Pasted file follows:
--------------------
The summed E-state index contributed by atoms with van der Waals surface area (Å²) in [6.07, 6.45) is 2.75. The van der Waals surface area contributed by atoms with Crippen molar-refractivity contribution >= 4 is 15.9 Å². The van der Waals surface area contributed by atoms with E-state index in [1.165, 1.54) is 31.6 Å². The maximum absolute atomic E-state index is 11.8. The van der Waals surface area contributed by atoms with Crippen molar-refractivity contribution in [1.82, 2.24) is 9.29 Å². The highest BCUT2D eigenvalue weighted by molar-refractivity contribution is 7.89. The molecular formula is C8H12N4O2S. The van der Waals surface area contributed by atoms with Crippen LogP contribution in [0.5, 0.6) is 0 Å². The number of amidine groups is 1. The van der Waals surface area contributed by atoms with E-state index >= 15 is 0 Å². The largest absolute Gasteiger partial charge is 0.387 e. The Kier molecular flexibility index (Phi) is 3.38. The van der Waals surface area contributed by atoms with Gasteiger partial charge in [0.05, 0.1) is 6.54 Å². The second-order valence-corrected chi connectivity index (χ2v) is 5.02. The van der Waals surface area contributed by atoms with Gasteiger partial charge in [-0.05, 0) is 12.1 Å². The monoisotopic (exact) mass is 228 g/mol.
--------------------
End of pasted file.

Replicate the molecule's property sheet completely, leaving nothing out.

The summed E-state index contributed by atoms with van der Waals surface area (Å²) in [6.07, 6.45) is 2.75. The van der Waals surface area contributed by atoms with Crippen molar-refractivity contribution >= 4 is 15.9 Å². The van der Waals surface area contributed by atoms with E-state index in [1.165, 1.54) is 31.6 Å². The maximum absolute atomic E-state index is 11.8. The van der Waals surface area contributed by atoms with Crippen molar-refractivity contribution in [1.82, 2.24) is 9.29 Å². The highest BCUT2D eigenvalue weighted by molar-refractivity contribution is 7.89. The molecular formula is C8H12N4O2S. The van der Waals surface area contributed by atoms with Crippen LogP contribution in [0.5, 0.6) is 0 Å². The number of amidine groups is 1. The van der Waals surface area contributed by atoms with E-state index >= 15 is 0 Å². The largest absolute Gasteiger partial charge is 0.387 e. The Kier molecular flexibility index (Phi) is 3.38. The van der Waals surface area contributed by atoms with Gasteiger partial charge in [0.05, 0.1) is 6.54 Å². The second-order valence-corrected chi connectivity index (χ2v) is 5.02. The van der Waals surface area contributed by atoms with Gasteiger partial charge in [-0.05, 0) is 12.1 Å². The monoisotopic (exact) mass is 228 g/mol.